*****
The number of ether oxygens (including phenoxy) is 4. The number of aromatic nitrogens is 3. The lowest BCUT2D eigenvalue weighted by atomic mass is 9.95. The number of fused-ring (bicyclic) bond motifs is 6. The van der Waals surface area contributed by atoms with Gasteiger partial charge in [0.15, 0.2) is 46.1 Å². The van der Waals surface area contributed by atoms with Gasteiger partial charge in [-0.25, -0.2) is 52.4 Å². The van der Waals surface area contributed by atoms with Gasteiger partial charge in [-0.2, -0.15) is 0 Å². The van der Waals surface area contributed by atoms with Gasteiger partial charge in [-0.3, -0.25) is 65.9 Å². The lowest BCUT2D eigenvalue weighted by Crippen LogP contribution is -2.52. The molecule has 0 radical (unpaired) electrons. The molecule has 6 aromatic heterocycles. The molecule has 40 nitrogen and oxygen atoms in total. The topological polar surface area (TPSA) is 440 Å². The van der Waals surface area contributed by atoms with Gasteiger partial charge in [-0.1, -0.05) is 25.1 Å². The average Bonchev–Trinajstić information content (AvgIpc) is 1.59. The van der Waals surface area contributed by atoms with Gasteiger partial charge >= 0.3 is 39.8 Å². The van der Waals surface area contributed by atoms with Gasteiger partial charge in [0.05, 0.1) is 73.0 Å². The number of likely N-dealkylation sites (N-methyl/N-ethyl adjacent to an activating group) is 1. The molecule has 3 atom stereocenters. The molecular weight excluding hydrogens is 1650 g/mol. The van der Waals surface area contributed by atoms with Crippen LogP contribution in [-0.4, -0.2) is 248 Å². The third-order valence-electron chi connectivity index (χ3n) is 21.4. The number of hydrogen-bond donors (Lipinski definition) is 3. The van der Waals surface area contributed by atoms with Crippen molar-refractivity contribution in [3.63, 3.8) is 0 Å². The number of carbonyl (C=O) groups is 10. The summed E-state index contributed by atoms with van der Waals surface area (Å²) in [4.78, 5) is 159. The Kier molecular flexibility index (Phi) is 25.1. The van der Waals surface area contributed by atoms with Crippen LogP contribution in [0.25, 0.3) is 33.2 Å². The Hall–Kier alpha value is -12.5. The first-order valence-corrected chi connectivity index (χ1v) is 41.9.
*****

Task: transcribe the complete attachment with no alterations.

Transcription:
The number of ether oxygens (including phenoxy) is 4. The number of aromatic nitrogens is 3. The lowest BCUT2D eigenvalue weighted by atomic mass is 9.95. The number of fused-ring (bicyclic) bond motifs is 6. The van der Waals surface area contributed by atoms with Gasteiger partial charge in [0.15, 0.2) is 46.1 Å². The van der Waals surface area contributed by atoms with Gasteiger partial charge in [-0.25, -0.2) is 52.4 Å². The van der Waals surface area contributed by atoms with Gasteiger partial charge in [-0.2, -0.15) is 0 Å². The van der Waals surface area contributed by atoms with Gasteiger partial charge in [-0.3, -0.25) is 65.9 Å². The lowest BCUT2D eigenvalue weighted by Crippen LogP contribution is -2.52. The molecule has 0 radical (unpaired) electrons. The molecule has 6 aromatic heterocycles. The molecule has 40 nitrogen and oxygen atoms in total. The topological polar surface area (TPSA) is 440 Å². The van der Waals surface area contributed by atoms with Gasteiger partial charge in [-0.1, -0.05) is 25.1 Å². The average Bonchev–Trinajstić information content (AvgIpc) is 1.59. The van der Waals surface area contributed by atoms with Gasteiger partial charge >= 0.3 is 39.8 Å². The van der Waals surface area contributed by atoms with Gasteiger partial charge in [0.05, 0.1) is 73.0 Å². The number of likely N-dealkylation sites (N-methyl/N-ethyl adjacent to an activating group) is 1. The molecule has 3 atom stereocenters. The molecular weight excluding hydrogens is 1650 g/mol. The van der Waals surface area contributed by atoms with Crippen LogP contribution in [-0.4, -0.2) is 248 Å². The third-order valence-electron chi connectivity index (χ3n) is 21.4. The number of hydrogen-bond donors (Lipinski definition) is 3. The van der Waals surface area contributed by atoms with Crippen molar-refractivity contribution in [3.63, 3.8) is 0 Å². The number of carbonyl (C=O) groups is 10. The summed E-state index contributed by atoms with van der Waals surface area (Å²) in [4.78, 5) is 159. The Kier molecular flexibility index (Phi) is 25.1. The van der Waals surface area contributed by atoms with Crippen LogP contribution in [0.25, 0.3) is 33.2 Å². The Hall–Kier alpha value is -12.5. The first-order valence-corrected chi connectivity index (χ1v) is 41.9.